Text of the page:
Working Papers

Too many Voters to fail  -new-    (prev.  'Subsidized Coordination and Political Bargaining for Bail-outs'),   March, 2019                     [pdf]

Bank failures and subsequent bank resolutions are politically important events. Politicians are sensitive to outcomes of bank resolution especially during election time when bank investors at risk of losing money are also voters. The bank investors' threat to change voting behavior in the upcoming election yields power towards local politicians to press for bail-outs. This kind of bargaining for bail-outs is fruitful since transnational bank resolution directives leave discretion at the hands of national politicians when resolving banks. This paper provides a novel theory in which a bank's capital structure not only describes the source of her financing but also the anticipated strength of her investors' bargaining power should the bank fail in the future. Contrary to the existing literature, bank stability improves in debt financing if bargaining power for bailouts grows sufficiently fast. This is since bail-outs act like deposit insurance. The bank exploits the double role of her investors to boost shareholder value by trading on her creditors' bargaining power, i.e. by strategically setting the number of voters at risk. Depositors are willing to accept a discount on the interest rate on their debt contract in return for an increase in the bank's debt ratio. By this, the bank manages to divert part of the bail-out payable in future states where she fails into good states in which she survives. In particular, incentives of the bank and her debt investors to maximize leverage are aligned against the taxpayer.

[to be presented at: Oxford Financial Intermediation Theory conference 2019]


Currency Substitution under Transaction Costs,  with Harald UhligJan 2019,  AEA Papers & Proceedings vol. 109,  [pdf]]  [slides]


A major selling point and feature of cryptocurrencies is that they allow anonymous payments around the globe without a third party watching. For payments of certain goods, this censorship resistance feature makes cryptocurrencies more suitable or less costly a medium of exchange than traditional fiat monies such as Dollars or Euros. On the other hand, there exist goods which are easier to acquire using traditional means of payments. The costs of employing cryptocurrencies may involve fees to miners, while traditional money might be subject to taxation. In this paper, we explore how asymmetry in transaction fees across goods drives currency substitution. We assume a continuum of differentiated goods which can be strictly ordered according to the costs agents occur when purchasing these goods with Bitcoins as opposed to Dollars. In a market equilibrium, agents endogenously decide which goods to acquire using Dollars and which goods to purchase using Bitcoins. The marginal good at which agents are indifferent between purchasing with Bitcoins or Dollars depends on and varies in the size of the value-added-tax and transaction fees to miners.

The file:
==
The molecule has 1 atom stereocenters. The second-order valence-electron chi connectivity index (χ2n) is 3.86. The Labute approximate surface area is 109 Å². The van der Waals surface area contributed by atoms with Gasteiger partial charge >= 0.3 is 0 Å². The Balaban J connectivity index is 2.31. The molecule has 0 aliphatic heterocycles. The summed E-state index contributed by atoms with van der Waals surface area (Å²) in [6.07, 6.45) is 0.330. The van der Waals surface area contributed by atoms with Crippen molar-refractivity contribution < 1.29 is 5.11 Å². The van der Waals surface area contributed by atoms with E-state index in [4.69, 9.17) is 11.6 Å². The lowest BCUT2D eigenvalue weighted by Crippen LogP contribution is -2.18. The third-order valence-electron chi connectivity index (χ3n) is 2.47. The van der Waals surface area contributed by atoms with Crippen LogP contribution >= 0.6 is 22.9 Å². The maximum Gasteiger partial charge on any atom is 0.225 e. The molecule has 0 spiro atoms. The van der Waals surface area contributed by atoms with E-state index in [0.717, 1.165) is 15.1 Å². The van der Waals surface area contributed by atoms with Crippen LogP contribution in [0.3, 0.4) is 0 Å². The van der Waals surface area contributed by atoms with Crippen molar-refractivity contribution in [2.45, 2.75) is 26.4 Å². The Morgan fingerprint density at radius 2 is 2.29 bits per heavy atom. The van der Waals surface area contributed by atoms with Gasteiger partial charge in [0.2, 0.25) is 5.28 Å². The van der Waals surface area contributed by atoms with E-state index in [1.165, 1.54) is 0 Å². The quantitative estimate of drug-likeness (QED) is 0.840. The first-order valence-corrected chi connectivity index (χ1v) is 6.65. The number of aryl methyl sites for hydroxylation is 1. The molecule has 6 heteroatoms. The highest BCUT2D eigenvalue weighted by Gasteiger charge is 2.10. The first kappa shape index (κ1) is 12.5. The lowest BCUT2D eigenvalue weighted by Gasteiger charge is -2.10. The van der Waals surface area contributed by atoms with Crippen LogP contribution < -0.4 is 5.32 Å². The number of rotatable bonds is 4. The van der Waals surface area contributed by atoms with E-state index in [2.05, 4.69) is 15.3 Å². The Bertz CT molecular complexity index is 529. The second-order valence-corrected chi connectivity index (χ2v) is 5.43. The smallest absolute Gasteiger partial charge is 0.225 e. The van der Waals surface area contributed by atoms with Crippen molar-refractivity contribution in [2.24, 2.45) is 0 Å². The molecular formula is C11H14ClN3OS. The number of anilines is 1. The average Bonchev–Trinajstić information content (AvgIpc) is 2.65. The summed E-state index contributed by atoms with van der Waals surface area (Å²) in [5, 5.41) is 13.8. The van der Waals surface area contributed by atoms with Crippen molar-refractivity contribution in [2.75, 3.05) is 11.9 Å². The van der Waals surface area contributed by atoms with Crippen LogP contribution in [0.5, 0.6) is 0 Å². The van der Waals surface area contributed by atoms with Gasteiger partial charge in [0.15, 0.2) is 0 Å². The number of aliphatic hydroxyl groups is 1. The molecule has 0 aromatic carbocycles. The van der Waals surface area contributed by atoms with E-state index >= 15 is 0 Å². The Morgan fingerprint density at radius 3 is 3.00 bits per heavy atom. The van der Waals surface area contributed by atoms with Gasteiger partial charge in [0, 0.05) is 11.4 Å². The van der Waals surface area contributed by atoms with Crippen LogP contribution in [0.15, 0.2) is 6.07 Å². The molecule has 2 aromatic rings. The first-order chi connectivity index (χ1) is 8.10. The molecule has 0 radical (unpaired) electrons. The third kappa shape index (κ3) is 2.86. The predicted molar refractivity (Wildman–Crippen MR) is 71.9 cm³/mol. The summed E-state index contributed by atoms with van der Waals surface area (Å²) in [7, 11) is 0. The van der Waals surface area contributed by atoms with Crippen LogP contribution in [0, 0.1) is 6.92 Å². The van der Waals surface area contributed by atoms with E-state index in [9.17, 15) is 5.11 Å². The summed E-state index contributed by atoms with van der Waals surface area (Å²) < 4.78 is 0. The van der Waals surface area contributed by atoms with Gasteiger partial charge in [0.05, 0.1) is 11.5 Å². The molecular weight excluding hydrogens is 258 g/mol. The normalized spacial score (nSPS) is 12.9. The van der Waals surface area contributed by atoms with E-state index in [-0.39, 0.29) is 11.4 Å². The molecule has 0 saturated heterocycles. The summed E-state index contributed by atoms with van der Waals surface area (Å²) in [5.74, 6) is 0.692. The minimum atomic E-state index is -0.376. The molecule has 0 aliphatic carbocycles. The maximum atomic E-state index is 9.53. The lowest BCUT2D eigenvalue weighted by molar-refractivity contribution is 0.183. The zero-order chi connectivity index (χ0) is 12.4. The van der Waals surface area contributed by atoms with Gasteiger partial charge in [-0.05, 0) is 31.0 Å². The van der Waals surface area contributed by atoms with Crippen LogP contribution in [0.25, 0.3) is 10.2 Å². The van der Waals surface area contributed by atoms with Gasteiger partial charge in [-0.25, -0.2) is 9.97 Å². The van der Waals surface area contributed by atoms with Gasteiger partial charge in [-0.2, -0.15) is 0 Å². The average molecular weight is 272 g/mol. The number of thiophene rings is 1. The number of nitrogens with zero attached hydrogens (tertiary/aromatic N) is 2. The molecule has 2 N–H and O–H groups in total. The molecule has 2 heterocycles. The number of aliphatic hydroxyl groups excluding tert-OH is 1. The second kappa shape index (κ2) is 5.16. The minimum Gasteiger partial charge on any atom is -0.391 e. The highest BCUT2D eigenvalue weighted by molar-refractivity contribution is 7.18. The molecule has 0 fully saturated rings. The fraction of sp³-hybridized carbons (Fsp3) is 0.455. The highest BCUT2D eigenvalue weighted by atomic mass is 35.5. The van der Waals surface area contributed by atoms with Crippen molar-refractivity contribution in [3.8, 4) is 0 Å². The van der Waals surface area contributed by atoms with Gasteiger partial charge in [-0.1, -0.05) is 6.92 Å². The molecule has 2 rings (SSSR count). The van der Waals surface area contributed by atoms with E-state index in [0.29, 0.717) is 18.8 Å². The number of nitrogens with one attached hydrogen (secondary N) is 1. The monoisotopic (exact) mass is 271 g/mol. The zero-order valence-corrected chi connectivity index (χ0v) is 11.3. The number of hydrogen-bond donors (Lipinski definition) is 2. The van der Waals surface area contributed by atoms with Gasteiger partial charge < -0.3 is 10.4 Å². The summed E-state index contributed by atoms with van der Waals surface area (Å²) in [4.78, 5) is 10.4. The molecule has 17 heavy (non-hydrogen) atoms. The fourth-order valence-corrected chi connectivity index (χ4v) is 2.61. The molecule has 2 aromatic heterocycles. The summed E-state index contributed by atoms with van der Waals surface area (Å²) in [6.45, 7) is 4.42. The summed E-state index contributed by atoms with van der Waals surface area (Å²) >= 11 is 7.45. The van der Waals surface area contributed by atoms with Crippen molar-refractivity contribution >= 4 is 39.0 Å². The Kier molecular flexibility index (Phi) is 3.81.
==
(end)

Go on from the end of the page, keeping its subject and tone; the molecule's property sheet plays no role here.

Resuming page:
[presented at Tokenomics Paris 2019]

Some Simple Bitcoin Economics,  with Harald Uhlig May 2019,   r&r  Journal of Monetary Economics (special issue)                     [pdf]

[to be presented at Bank of Finland and CEPR "Money in the Digital Age";  2nd MMCN conference by CEPR and Hoover, Stanford; the Cleveland FED, BFI Macro Financial Modeling Summer Session 2018 Cape Cod, Federal Reserve Board of Governors, Wharton 'Liquidity and Financial Fragility' 2018, JME-SNB-SCG conference Gerzensee 2018, ASSA meetings Atlanta 2019]

Marginal Revolution

VOX EU reposted on the World Economic Forum

Chicago Booth Review and dailyhunt

Thrive Global  &  Authority Magazine

CATO  contains an important critical discussion of the paper's assumption of substitutability between crypto and traditional fiat

The Economics of Fintech and Digital Currencies  by Antonio Fatas, Vox EU ebook


Optimal Forbearance of Bank Resolution,  December 2018,  r&r  Journal of Finance                                                                        [pdf]

[to be presented at the Bank for International Settlements, SED Mexico city 2018, University College Dublin, UNSW Sydney (JM/S), University of Copenhagen, (JM), BI Norwegian Business School (JM), Ecole Polytechnique, CREST (JM), IWH Halle/University of Leipzig (JM), Bank of Canada (JM), University of Aarhus (JM), University of Gothenburg (JM), Bank for International Settlements]

The paper in a nutshell: BFI Research Brief, thanks to David Fettig



The Value of the Bank under Endogenous Liquidity Risk: The Modigliani-Miller Theorem revisited,  Oct 2017   [pdf]



Regulated Competition on Health Insurance Markets: Budget Balancing, Opt-out and Price Caps,  
with Ben Schickner,  Oct 2017      (prev. 'Redistributional Effects of Health Insurance in Germany: Private and Public Insurance, Premia and Contribution Rates)     [pdf]
  


Work in Progress

Capital Structure, Liquidity and Miscoordination on Runs  [pdf]

[presented at the NASM ES Philadelphia 2016, the EEA/ESEM meetings in Geneva 2016, the UECE Lisbon Meetings in Game Theory and Applications 2016]


Bank Runs and the Repo Market  (prev.  'The Impact of Recovery Value on Bank Runs'),  January, 2018                                       [pdf]

[presented at the UECE Lisbon meetings on Game Theory 2019,  EBC network workshop Luxembourg 2017, NASM ES 2017]



DD meets MM
(with Harald Uhlig)